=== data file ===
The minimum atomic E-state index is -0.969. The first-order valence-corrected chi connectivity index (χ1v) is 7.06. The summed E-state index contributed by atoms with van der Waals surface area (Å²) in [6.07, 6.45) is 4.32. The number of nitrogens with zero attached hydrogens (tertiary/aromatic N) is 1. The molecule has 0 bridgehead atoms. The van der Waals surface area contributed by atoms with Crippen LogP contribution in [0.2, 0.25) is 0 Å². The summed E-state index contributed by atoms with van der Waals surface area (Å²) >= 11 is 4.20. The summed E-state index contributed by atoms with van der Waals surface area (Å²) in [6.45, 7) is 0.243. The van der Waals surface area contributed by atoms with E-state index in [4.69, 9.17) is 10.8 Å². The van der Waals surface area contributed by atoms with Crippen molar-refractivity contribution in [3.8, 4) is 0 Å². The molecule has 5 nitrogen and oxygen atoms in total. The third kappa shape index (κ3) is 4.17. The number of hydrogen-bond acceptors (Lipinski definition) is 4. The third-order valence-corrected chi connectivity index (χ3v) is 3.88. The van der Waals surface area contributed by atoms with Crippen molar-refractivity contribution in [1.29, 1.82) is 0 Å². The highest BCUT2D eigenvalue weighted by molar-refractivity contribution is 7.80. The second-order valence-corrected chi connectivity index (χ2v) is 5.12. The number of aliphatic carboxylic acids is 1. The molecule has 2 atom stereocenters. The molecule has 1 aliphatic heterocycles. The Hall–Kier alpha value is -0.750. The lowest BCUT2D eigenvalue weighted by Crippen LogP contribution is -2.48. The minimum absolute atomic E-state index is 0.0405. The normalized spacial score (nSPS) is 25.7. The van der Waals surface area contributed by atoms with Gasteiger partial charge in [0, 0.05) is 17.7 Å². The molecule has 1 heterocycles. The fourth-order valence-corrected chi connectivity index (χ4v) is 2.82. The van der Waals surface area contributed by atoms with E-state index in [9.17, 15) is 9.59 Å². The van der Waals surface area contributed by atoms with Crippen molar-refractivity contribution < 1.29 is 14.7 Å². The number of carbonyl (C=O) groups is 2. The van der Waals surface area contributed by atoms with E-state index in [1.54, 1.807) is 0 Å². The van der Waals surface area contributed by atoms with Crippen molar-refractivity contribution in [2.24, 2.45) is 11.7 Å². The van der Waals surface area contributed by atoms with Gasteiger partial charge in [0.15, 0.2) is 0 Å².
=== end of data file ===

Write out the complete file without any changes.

The minimum atomic E-state index is -0.969. The first-order valence-corrected chi connectivity index (χ1v) is 7.06. The summed E-state index contributed by atoms with van der Waals surface area (Å²) in [6.07, 6.45) is 4.32. The number of nitrogens with zero attached hydrogens (tertiary/aromatic N) is 1. The molecule has 0 bridgehead atoms. The van der Waals surface area contributed by atoms with Crippen LogP contribution in [0.2, 0.25) is 0 Å². The summed E-state index contributed by atoms with van der Waals surface area (Å²) >= 11 is 4.20. The summed E-state index contributed by atoms with van der Waals surface area (Å²) in [6.45, 7) is 0.243. The van der Waals surface area contributed by atoms with E-state index in [4.69, 9.17) is 10.8 Å². The van der Waals surface area contributed by atoms with Crippen molar-refractivity contribution in [3.8, 4) is 0 Å². The molecule has 5 nitrogen and oxygen atoms in total. The third kappa shape index (κ3) is 4.17. The number of hydrogen-bond acceptors (Lipinski definition) is 4. The third-order valence-corrected chi connectivity index (χ3v) is 3.88. The van der Waals surface area contributed by atoms with Crippen molar-refractivity contribution in [1.29, 1.82) is 0 Å². The highest BCUT2D eigenvalue weighted by molar-refractivity contribution is 7.80. The second-order valence-corrected chi connectivity index (χ2v) is 5.12. The number of aliphatic carboxylic acids is 1. The molecule has 2 atom stereocenters. The molecule has 1 aliphatic heterocycles. The Hall–Kier alpha value is -0.750. The lowest BCUT2D eigenvalue weighted by Crippen LogP contribution is -2.48. The minimum absolute atomic E-state index is 0.0405. The normalized spacial score (nSPS) is 25.7. The van der Waals surface area contributed by atoms with Gasteiger partial charge in [0, 0.05) is 17.7 Å². The molecule has 1 heterocycles. The fourth-order valence-corrected chi connectivity index (χ4v) is 2.82. The van der Waals surface area contributed by atoms with E-state index in [9.17, 15) is 9.59 Å². The van der Waals surface area contributed by atoms with Crippen molar-refractivity contribution < 1.29 is 14.7 Å². The number of carbonyl (C=O) groups is 2. The van der Waals surface area contributed by atoms with E-state index in [1.54, 1.807) is 0 Å². The van der Waals surface area contributed by atoms with Crippen molar-refractivity contribution in [2.24, 2.45) is 11.7 Å². The van der Waals surface area contributed by atoms with Gasteiger partial charge in [0.15, 0.2) is 0 Å².